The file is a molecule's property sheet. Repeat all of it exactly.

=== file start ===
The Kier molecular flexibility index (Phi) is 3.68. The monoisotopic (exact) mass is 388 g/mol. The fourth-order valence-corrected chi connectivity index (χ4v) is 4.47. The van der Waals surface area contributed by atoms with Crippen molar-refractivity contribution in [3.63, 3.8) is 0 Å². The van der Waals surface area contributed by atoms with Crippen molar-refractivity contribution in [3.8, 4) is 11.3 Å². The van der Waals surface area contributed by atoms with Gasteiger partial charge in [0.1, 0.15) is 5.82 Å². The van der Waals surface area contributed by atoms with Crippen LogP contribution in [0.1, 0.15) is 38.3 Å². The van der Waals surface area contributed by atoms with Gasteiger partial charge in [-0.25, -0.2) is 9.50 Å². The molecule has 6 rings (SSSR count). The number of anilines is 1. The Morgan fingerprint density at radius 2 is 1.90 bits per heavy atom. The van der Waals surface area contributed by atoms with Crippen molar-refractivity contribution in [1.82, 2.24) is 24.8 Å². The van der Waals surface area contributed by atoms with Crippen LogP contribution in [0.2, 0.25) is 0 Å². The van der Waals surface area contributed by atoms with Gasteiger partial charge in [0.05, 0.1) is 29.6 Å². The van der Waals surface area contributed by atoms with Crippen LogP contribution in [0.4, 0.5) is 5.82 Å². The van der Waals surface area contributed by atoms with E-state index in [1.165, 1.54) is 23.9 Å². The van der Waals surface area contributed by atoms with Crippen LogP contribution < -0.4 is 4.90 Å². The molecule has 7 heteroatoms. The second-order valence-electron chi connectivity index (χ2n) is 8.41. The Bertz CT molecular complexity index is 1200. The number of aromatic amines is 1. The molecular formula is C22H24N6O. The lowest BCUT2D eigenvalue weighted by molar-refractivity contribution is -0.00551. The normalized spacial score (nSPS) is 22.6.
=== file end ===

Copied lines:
The Kier molecular flexibility index (Phi) is 3.68. The monoisotopic (exact) mass is 388 g/mol. The fourth-order valence-corrected chi connectivity index (χ4v) is 4.47. The van der Waals surface area contributed by atoms with Crippen molar-refractivity contribution in [3.63, 3.8) is 0 Å². The van der Waals surface area contributed by atoms with Crippen molar-refractivity contribution in [3.8, 4) is 11.3 Å². The van der Waals surface area contributed by atoms with Gasteiger partial charge in [0.1, 0.15) is 5.82 Å². The van der Waals surface area contributed by atoms with Crippen LogP contribution in [0.1, 0.15) is 38.3 Å². The van der Waals surface area contributed by atoms with Gasteiger partial charge in [-0.25, -0.2) is 9.50 Å². The molecule has 6 rings (SSSR count). The number of anilines is 1. The Morgan fingerprint density at radius 2 is 1.90 bits per heavy atom. The van der Waals surface area contributed by atoms with Crippen molar-refractivity contribution in [1.82, 2.24) is 24.8 Å². The van der Waals surface area contributed by atoms with Crippen LogP contribution in [0.2, 0.25) is 0 Å². The van der Waals surface area contributed by atoms with Gasteiger partial charge in [0.05, 0.1) is 29.6 Å². The van der Waals surface area contributed by atoms with Crippen LogP contribution in [0.4, 0.5) is 5.82 Å². The van der Waals surface area contributed by atoms with E-state index in [1.165, 1.54) is 23.9 Å². The van der Waals surface area contributed by atoms with Crippen LogP contribution < -0.4 is 4.90 Å². The molecule has 7 heteroatoms. The second-order valence-electron chi connectivity index (χ2n) is 8.41. The Bertz CT molecular complexity index is 1200. The number of aromatic amines is 1. The molecular formula is C22H24N6O. The lowest BCUT2D eigenvalue weighted by molar-refractivity contribution is -0.00551. The normalized spacial score (nSPS) is 22.6.